Updated: Jan 20, 2019
Thanks to Penguin Random House for sending me a copy of this book for the purposes of review:
As a loyal fan of Jacqueline Woodson’s chapter books from her iconic 2014 release Brown Girl Dreaming to her brand-new, stirring masterpiece in the upcoming Harbor Me, I found myself rather excited and nervous at the prospect of reading one of her picture books. Even though her catalog of picture books ranges far and wide from Each Kindness to Visiting Day, I had never read one of her picture books before and doing so seemed like a daunting task. Woodson is known for her thematic elements and layered storytelling, attributes that don’t seem to fit well within that of a picture book. However, even with these stereotyped perspectives in place, The Day You Begin is a stirring and touching story that plays on both its simplicity and complexity to great effect with its lavish and inventive illustrations that bolster its story far past the finish line.
From the very first page, it becomes immediately clear that The Day You Begin is lavishly beautiful in its illustrations, which are done by artist Rafael López. The images on display boast a diverse range of color and easily rank as one of the best illustrated children’s books for the entire year.
They are simply stunning to behold in both their design and execution. In addition to the sheer quality of the drawings themselves, they are also astoundingly impressive in their ability to propel the story. Each page features drawings that tell a separate literary story that feels both unique and original. Minor details are quickly brought to the very front, from minor curls in a character’s hair to the tiny specks of green representing kimchi. It’s a masterful storytelling play by López and creates an experience that ranks as one of the best in his entire career so far. That said, with all the inventiveness and originality displayed, it’s hard to sometimes avoid how some designs feel flat, particularly supporting characters. Their faces have a more two-dimensional aspect rather than the two-and a half dimension that the rest of the illustrations contain. It’s certainly a minor flaw, with it only being noticeable in certain illustrations but it certainly does exist and is probably the weakest aspect of the illustrations.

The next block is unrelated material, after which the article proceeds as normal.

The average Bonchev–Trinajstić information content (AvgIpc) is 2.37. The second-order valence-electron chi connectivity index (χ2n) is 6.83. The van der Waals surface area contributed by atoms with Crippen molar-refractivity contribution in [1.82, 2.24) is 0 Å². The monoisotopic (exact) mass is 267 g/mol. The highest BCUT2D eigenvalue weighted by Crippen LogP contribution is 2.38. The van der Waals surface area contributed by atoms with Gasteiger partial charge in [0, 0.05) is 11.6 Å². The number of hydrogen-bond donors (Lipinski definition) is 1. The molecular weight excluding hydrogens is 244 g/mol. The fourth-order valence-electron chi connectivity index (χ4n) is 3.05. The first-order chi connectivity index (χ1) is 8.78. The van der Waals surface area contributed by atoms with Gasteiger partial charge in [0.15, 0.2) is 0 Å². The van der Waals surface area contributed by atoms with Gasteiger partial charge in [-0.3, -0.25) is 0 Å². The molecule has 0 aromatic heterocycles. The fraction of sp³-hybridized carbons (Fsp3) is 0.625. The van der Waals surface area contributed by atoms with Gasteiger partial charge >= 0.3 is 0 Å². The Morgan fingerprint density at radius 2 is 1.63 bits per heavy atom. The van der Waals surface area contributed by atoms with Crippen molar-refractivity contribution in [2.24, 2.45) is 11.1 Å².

As mentioned before, The Day You Begin is a touching story, and even though the illustrations do much to support that, it is really due to Woodson’s stylish writing that it is able to achieve this rare feat. Aiming for a younger audience, the book obviously has multiple uses of simplicity. The content within the plot is noticeably brighter and less convoluted as in her chapter books. But that doesn’t mean that complexity can’t still be found. Certain lines and phrases carry such literary connotation that it left me pondering for moments on end. The stylish curls in Woodson’s writing help create a mystified feeling in light of the realistic story. From her subtle word choice to the intricate arrangement of the phrases, there simply is a refined approach and feeling to the entire book, creating an experience that is anything other than hollow and moldy.
As a whole, The Day You Begin is a masterfully told and illustrated experience targeted towards a younger audience with complex themes. While I wish that some of the illustrations were more detailed and that Woodson could take the themes even further, The Day You Begin is still graceful and refined in its approach, crafting illustrations and mental images that have stuck with me far better than any recent YA book has. From the minor details in the style of Woodson’s writing to the stunning detail that can be found hidden in each of López’s illustrations, The Day You Begin is beautiful and is one of the best children’s books for the entire year so far.
Score: 8.8 out of 10